Two alternative strategies have been reported for early detection by using serum biomarkers. One approach is the analysis of serum samples by mass spectrometry to find proteins or protein fragments of unknown identity that detect the presence/absence of cancer (68). Alternatively, analysis of the presence/absence/abundance of known proteins/peptides in the serum using antibody microarrays, ELISA, or other approaches has yielded a number of biomarker combinations with increased specificity and sensitivity for ovarian cancer relative to CA-125 alone (911). Serum biomarkers that are often elevated in women with EOC include carcinoembryonic antigen, ovarian cystadenocarcinoma antigen, lipid-associated sialic acid, NB/70, TAG 72.3, CA-15.3, and CA-125. The most commonly used biomarker is CA-125, which identifies a group of cell surface glycoproteins of uncertain biological significance. Although CA-125 is elevated in 82% of women with advanced EOC, it has very limited clinical application for the detection of early stage disease, exhibiting a positive predictive value (PPV) of <10%. Even the addition of ultrasound screening to CA-125 measurement improves the PPV to only ≈20% (6). By efficiently combining information on CA-125II (containing antibody M11 in addition to OC-125), CA-72-4, and macrophage-colony stimulating factor (M-CSF), preoperative early-stage sensitivity was significantly increased from 45% with CA-125II alone to 70%, while maintaining 98% specificity in patients with diagnosed active disease (12). Unfortunately, although this approach has increased the sensitivity and specificity of early detection, published biomarker combinations still fail to detect a significant percentage of stage I/II EOCs (3). The lack of specific markers for EOC makes it difficult to achieve the clinical objective of early detection using noninvasive screening methods. Thus, the identification of other cancer-specific markers for early detection of EOC is essential to improve our ability to accurately detect premalignant changes or early stage EOC in asymptomatic women. A method that is rapid, sensitive, specific, quantitative (at least relative to known standards), and reproducible is required.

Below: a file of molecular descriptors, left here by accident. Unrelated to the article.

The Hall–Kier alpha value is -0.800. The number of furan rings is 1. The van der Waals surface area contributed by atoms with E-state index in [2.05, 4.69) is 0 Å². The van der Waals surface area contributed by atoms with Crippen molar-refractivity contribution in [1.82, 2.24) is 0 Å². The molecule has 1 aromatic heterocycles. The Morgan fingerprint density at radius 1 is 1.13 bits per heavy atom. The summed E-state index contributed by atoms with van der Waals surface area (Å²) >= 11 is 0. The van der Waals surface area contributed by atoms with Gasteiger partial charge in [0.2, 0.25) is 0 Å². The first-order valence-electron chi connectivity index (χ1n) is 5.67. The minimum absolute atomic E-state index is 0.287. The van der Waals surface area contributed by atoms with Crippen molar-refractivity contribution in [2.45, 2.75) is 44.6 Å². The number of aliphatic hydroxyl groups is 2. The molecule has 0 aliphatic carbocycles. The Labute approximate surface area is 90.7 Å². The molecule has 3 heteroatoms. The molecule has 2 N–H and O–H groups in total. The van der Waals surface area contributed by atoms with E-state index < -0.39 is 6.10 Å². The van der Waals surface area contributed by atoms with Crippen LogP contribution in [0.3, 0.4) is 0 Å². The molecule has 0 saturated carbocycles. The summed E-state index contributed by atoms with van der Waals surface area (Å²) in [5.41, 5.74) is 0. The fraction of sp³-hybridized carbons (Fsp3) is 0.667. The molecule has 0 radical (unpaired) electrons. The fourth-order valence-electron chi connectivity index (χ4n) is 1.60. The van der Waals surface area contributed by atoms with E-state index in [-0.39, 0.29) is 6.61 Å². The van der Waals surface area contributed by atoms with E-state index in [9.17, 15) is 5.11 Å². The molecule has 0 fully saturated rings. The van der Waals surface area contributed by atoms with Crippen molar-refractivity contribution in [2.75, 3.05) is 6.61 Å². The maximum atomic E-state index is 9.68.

In the present study, we describe the characterization of a blood test based on four analytes [leptin, prolactin, osteopontin (OPN), and insulin-like growth factor-II (IGF-II)] that can discriminate between disease-free and cancer patients, including patients diagnosed with stage I/II disease. The process used in developing this panel of protein markers involves several different screening steps using samples obtained from different patient populations and validation with different techniques. A final evaluation was performed in a blind manner with a different cohort and analyzed by multiple statistical approaches including a simple binary assay based on single, statistically derived analyte split points. The final results of the test have shown a sensitivity of 95%, a specificity of 95%, a PPV of 95%, and a negative predictive value (NPV) of 94%.

Materials and Methods

Sample Collection. Ten milliliters of blood was collected from each individual and centrifuged at 800 × g for 10 min and the serum fraction was separated, aliquotted, and stored at –80°C in the OB/GYN Tissue bank at Yale University School of Medicine until further use. Collection, preparation, and storage of the blood samples were done by using guidelines set by the National Cancer Institute Inter-group Specimen Banking Committee. Qualified personnel obtained informed consent from each individual participating in this study.